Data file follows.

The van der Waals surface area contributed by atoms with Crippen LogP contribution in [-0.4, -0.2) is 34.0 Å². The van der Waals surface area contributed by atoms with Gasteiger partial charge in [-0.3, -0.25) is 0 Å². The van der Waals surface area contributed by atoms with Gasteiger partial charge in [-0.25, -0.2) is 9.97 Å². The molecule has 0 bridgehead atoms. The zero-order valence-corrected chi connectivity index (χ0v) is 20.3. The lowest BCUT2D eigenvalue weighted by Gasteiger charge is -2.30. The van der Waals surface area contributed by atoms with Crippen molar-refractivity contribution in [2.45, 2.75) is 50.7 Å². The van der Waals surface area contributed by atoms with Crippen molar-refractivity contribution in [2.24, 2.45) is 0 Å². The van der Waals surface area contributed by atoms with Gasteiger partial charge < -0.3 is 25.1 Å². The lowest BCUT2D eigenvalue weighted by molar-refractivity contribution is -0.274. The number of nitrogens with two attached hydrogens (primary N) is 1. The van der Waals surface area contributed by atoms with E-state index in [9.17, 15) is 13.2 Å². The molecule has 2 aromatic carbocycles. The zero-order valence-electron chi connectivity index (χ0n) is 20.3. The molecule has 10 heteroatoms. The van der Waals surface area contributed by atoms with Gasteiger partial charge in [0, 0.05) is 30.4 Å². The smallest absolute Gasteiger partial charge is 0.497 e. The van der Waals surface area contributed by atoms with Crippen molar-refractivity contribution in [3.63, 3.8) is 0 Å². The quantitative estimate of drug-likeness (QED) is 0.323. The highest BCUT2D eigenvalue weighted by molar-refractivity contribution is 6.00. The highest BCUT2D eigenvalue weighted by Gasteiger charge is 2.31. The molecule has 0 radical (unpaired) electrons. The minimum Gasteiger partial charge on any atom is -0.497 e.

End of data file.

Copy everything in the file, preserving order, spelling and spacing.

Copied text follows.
The van der Waals surface area contributed by atoms with Crippen LogP contribution in [-0.4, -0.2) is 34.0 Å². The van der Waals surface area contributed by atoms with Gasteiger partial charge in [-0.3, -0.25) is 0 Å². The van der Waals surface area contributed by atoms with Gasteiger partial charge in [-0.25, -0.2) is 9.97 Å². The molecule has 0 bridgehead atoms. The zero-order valence-corrected chi connectivity index (χ0v) is 20.3. The lowest BCUT2D eigenvalue weighted by Gasteiger charge is -2.30. The van der Waals surface area contributed by atoms with Crippen molar-refractivity contribution in [2.45, 2.75) is 50.7 Å². The van der Waals surface area contributed by atoms with Crippen molar-refractivity contribution in [2.24, 2.45) is 0 Å². The van der Waals surface area contributed by atoms with Gasteiger partial charge < -0.3 is 25.1 Å². The lowest BCUT2D eigenvalue weighted by molar-refractivity contribution is -0.274. The number of nitrogens with two attached hydrogens (primary N) is 1. The van der Waals surface area contributed by atoms with E-state index in [9.17, 15) is 13.2 Å². The molecule has 2 aromatic carbocycles. The zero-order valence-electron chi connectivity index (χ0n) is 20.3. The molecule has 10 heteroatoms. The van der Waals surface area contributed by atoms with Gasteiger partial charge in [0, 0.05) is 30.4 Å². The smallest absolute Gasteiger partial charge is 0.497 e. The van der Waals surface area contributed by atoms with Crippen molar-refractivity contribution in [3.63, 3.8) is 0 Å². The quantitative estimate of drug-likeness (QED) is 0.323. The highest BCUT2D eigenvalue weighted by molar-refractivity contribution is 6.00. The highest BCUT2D eigenvalue weighted by Gasteiger charge is 2.31. The molecule has 0 radical (unpaired) electrons. The minimum Gasteiger partial charge on any atom is -0.497 e.